And now we wrap up the weekend mail
Again, you’ve come through in spades; with a few delights left over for the week.
Q: Hi Doug. If the NBA talks don't go well this weekend, and part, or all of the NBA season is cancelled, would you care to speculate on the impact it might have on the world of pucks? I would think a sports fan might tune into hockey, simply because nothing else is available.
Sohail G, Collingwood
A: As the young ‘uns say:
More pucks fans?
I can’t say for sure, but I imagine inveterate television-watching sports fans may tune into a Blue Jackets-Predators game (you must be proud I know those teams, right?) if there’s nothing else better on the tube.
You know, like the fireplace channel. Or soccer.
Q: Hi Doug. In looking at the Raptors' salary obligations for the coming seasons, I noticed that several players with large contracts (particularly Bargnani and Amir Johnson) have significant salary increases each season. Given that the Raptors are unlikely to use their cap space this offseason (if there is one) and would be better off using it in 2012 (better free agent class; not going anywhere this year anyway), is it possible for the team and the players to re-negotiate those contracts to front-load them somewhat and therefore give the team more cap flexibility in the future?
Daniel A, Toronto
A: No, under the expired CBA – and there’s been no indication this will change at all – contracts cannot be renegotiated. They can be extended in their last year, but not torn up and done again.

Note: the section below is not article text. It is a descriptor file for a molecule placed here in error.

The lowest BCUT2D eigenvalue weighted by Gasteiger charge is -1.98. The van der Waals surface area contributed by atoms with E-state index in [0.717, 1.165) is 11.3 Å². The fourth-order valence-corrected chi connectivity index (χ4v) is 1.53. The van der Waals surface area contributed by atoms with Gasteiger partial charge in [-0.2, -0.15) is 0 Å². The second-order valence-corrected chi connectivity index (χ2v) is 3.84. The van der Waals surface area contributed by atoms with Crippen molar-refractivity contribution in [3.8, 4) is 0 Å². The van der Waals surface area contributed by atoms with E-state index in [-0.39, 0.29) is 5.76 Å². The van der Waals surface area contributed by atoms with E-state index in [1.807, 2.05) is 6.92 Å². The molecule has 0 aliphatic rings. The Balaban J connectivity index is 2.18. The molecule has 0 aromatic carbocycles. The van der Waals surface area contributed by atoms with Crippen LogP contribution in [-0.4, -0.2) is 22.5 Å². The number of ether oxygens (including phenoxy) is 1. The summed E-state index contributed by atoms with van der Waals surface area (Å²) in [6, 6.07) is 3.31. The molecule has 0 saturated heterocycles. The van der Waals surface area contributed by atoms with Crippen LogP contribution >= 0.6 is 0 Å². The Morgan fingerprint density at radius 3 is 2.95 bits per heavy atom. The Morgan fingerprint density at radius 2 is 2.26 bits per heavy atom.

Q: You know why people hate on Jose? Because that EFFIN Bill Simmons keeps saying how lousy he is, and I know everyone here is reading his stuff. He looks real smart when all his Boston teams are winning, but when things are not so obvious, he is wrong on pretty much 80% of the stuff he throws out there. I hate to be all conspiracy theory, but do you think ESPN has some sort of mandate to bash on T.O. teams, because they know that a lot of Canadians go there and it obviously generates huge traffic when they bash us, or am I thinking too much into this?
Shawn L, Bowmanville
A: Do you think it’s out of the realm of possibility that some scribblers throw stuff out there knowing it’ll cause all kinds of angst while they sit back and giggle?
Torontonians seem to me to have very thin skin and it’s kind of fun to watch/read/listen to the reaction.
Q: Hey Doug. Not really a question here...more of a story. Its 1980 and my sister and I are taking advantage of Dad's company tickets to watch the Expos play the Phillies and Dodgers in the split season playoffs. Sitting about ten rows down from us is one Donald Sutherland (who i heard travelled on the team plane back then...ask Griff...he would know) Anyway, Mr. Sutherland is scoring the game while the Expos are pitching but whenever a Philly/L.A. pitcher is on the mound, he puts away his scoresheet, slides his finger discreetly to the top of his nose and then...as the pitch is released...he puts a whammy on it by sliding said finger down his nose and then wiggling his fingers in the air(hard to describe properly) This is not a one time thing either....he does this for EVERY pitch thrown in both series (although I missed the Blue Monday game and didn't see him). Still one of the weirdest things I have seen a celebrity do in public although my sister and I seemed to be the only ones watching him.
Okay here's a question. You've probably seen a lot of celebs in your basketball travels. What's the weirdest thing you've seen a public figure do during the course of a game?
Scott M, Toronto
A: I’ve got nothing but that’s a good story everyone should hear.